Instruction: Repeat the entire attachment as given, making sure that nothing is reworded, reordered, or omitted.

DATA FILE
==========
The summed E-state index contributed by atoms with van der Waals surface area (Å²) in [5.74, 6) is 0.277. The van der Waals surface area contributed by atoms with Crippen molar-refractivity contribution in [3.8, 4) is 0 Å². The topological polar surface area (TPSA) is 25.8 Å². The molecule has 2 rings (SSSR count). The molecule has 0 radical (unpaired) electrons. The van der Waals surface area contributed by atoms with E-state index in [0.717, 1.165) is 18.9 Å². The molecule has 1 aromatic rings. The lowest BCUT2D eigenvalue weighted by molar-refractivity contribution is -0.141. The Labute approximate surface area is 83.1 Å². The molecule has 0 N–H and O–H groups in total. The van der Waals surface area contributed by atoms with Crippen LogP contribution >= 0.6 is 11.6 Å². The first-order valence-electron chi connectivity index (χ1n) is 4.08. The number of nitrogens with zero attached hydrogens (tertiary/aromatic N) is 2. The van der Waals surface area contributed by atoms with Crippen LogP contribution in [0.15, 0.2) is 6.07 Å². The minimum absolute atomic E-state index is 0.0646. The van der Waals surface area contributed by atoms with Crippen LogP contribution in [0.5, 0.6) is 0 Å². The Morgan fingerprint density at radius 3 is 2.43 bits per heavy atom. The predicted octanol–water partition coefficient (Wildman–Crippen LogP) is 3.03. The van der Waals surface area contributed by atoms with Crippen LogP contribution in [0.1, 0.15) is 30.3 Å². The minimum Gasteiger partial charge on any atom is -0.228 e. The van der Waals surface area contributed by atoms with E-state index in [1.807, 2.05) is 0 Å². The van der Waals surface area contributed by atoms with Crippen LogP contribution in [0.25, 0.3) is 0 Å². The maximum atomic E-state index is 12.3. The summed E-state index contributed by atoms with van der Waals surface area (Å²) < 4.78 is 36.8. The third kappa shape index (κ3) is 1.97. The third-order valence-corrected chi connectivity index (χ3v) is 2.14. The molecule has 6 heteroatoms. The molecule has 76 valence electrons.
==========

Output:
The summed E-state index contributed by atoms with van der Waals surface area (Å²) in [5.74, 6) is 0.277. The van der Waals surface area contributed by atoms with Crippen molar-refractivity contribution in [3.8, 4) is 0 Å². The topological polar surface area (TPSA) is 25.8 Å². The molecule has 2 rings (SSSR count). The molecule has 0 radical (unpaired) electrons. The van der Waals surface area contributed by atoms with E-state index in [0.717, 1.165) is 18.9 Å². The molecule has 1 aromatic rings. The lowest BCUT2D eigenvalue weighted by molar-refractivity contribution is -0.141. The Labute approximate surface area is 83.1 Å². The molecule has 0 N–H and O–H groups in total. The van der Waals surface area contributed by atoms with Crippen LogP contribution >= 0.6 is 11.6 Å². The first-order valence-electron chi connectivity index (χ1n) is 4.08. The number of nitrogens with zero attached hydrogens (tertiary/aromatic N) is 2. The van der Waals surface area contributed by atoms with Crippen LogP contribution in [0.15, 0.2) is 6.07 Å². The minimum absolute atomic E-state index is 0.0646. The van der Waals surface area contributed by atoms with Crippen LogP contribution in [0.5, 0.6) is 0 Å². The Morgan fingerprint density at radius 3 is 2.43 bits per heavy atom. The predicted octanol–water partition coefficient (Wildman–Crippen LogP) is 3.03. The van der Waals surface area contributed by atoms with Crippen LogP contribution in [0.1, 0.15) is 30.3 Å². The minimum Gasteiger partial charge on any atom is -0.228 e. The van der Waals surface area contributed by atoms with E-state index in [1.807, 2.05) is 0 Å². The van der Waals surface area contributed by atoms with Crippen LogP contribution in [0.25, 0.3) is 0 Å². The maximum atomic E-state index is 12.3. The summed E-state index contributed by atoms with van der Waals surface area (Å²) < 4.78 is 36.8. The third kappa shape index (κ3) is 1.97. The third-order valence-corrected chi connectivity index (χ3v) is 2.14. The molecule has 6 heteroatoms. The molecule has 76 valence electrons.